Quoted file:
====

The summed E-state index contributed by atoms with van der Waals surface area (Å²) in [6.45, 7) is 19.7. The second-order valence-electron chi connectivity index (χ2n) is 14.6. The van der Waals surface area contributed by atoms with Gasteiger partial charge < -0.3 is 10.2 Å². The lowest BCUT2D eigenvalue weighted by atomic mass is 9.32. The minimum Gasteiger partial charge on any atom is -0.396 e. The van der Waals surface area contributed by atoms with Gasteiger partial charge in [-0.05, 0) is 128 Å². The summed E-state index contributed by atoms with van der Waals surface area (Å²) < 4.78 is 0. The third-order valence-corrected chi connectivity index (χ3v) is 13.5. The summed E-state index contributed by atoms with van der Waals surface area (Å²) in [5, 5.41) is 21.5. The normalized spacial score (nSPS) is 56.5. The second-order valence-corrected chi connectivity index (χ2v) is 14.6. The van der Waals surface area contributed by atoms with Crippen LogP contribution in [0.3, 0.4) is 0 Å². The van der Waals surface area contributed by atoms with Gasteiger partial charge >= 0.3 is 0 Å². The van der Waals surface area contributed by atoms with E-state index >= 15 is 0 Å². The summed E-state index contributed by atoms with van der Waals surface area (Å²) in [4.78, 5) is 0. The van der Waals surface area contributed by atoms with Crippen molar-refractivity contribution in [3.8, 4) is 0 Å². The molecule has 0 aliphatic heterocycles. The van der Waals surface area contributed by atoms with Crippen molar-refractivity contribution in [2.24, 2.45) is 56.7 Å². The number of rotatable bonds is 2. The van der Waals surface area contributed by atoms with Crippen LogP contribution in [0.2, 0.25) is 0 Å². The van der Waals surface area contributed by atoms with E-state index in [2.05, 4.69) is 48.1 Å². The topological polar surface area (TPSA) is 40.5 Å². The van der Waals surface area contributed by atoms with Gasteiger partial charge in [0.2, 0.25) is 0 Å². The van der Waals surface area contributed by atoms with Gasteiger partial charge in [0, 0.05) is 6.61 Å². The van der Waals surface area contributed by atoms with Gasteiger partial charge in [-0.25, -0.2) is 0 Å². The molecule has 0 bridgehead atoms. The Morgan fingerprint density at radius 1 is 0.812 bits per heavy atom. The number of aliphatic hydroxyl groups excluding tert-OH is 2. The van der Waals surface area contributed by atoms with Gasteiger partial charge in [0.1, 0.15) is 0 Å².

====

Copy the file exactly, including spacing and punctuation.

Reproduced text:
The summed E-state index contributed by atoms with van der Waals surface area (Å²) in [6.45, 7) is 19.7. The second-order valence-electron chi connectivity index (χ2n) is 14.6. The van der Waals surface area contributed by atoms with Gasteiger partial charge < -0.3 is 10.2 Å². The lowest BCUT2D eigenvalue weighted by atomic mass is 9.32. The minimum Gasteiger partial charge on any atom is -0.396 e. The van der Waals surface area contributed by atoms with Gasteiger partial charge in [-0.05, 0) is 128 Å². The summed E-state index contributed by atoms with van der Waals surface area (Å²) < 4.78 is 0. The third-order valence-corrected chi connectivity index (χ3v) is 13.5. The summed E-state index contributed by atoms with van der Waals surface area (Å²) in [5, 5.41) is 21.5. The normalized spacial score (nSPS) is 56.5. The second-order valence-corrected chi connectivity index (χ2v) is 14.6. The van der Waals surface area contributed by atoms with Crippen LogP contribution in [0.3, 0.4) is 0 Å². The van der Waals surface area contributed by atoms with Gasteiger partial charge >= 0.3 is 0 Å². The van der Waals surface area contributed by atoms with E-state index >= 15 is 0 Å². The summed E-state index contributed by atoms with van der Waals surface area (Å²) in [4.78, 5) is 0. The van der Waals surface area contributed by atoms with Crippen molar-refractivity contribution in [3.8, 4) is 0 Å². The molecule has 0 aliphatic heterocycles. The van der Waals surface area contributed by atoms with Crippen molar-refractivity contribution in [2.24, 2.45) is 56.7 Å². The number of rotatable bonds is 2. The van der Waals surface area contributed by atoms with Crippen LogP contribution in [0.2, 0.25) is 0 Å². The van der Waals surface area contributed by atoms with E-state index in [2.05, 4.69) is 48.1 Å². The topological polar surface area (TPSA) is 40.5 Å². The van der Waals surface area contributed by atoms with Gasteiger partial charge in [0.2, 0.25) is 0 Å². The van der Waals surface area contributed by atoms with Gasteiger partial charge in [0, 0.05) is 6.61 Å². The van der Waals surface area contributed by atoms with Gasteiger partial charge in [-0.25, -0.2) is 0 Å². The molecule has 0 bridgehead atoms. The Morgan fingerprint density at radius 1 is 0.812 bits per heavy atom. The number of aliphatic hydroxyl groups excluding tert-OH is 2. The van der Waals surface area contributed by atoms with Gasteiger partial charge in [0.1, 0.15) is 0 Å².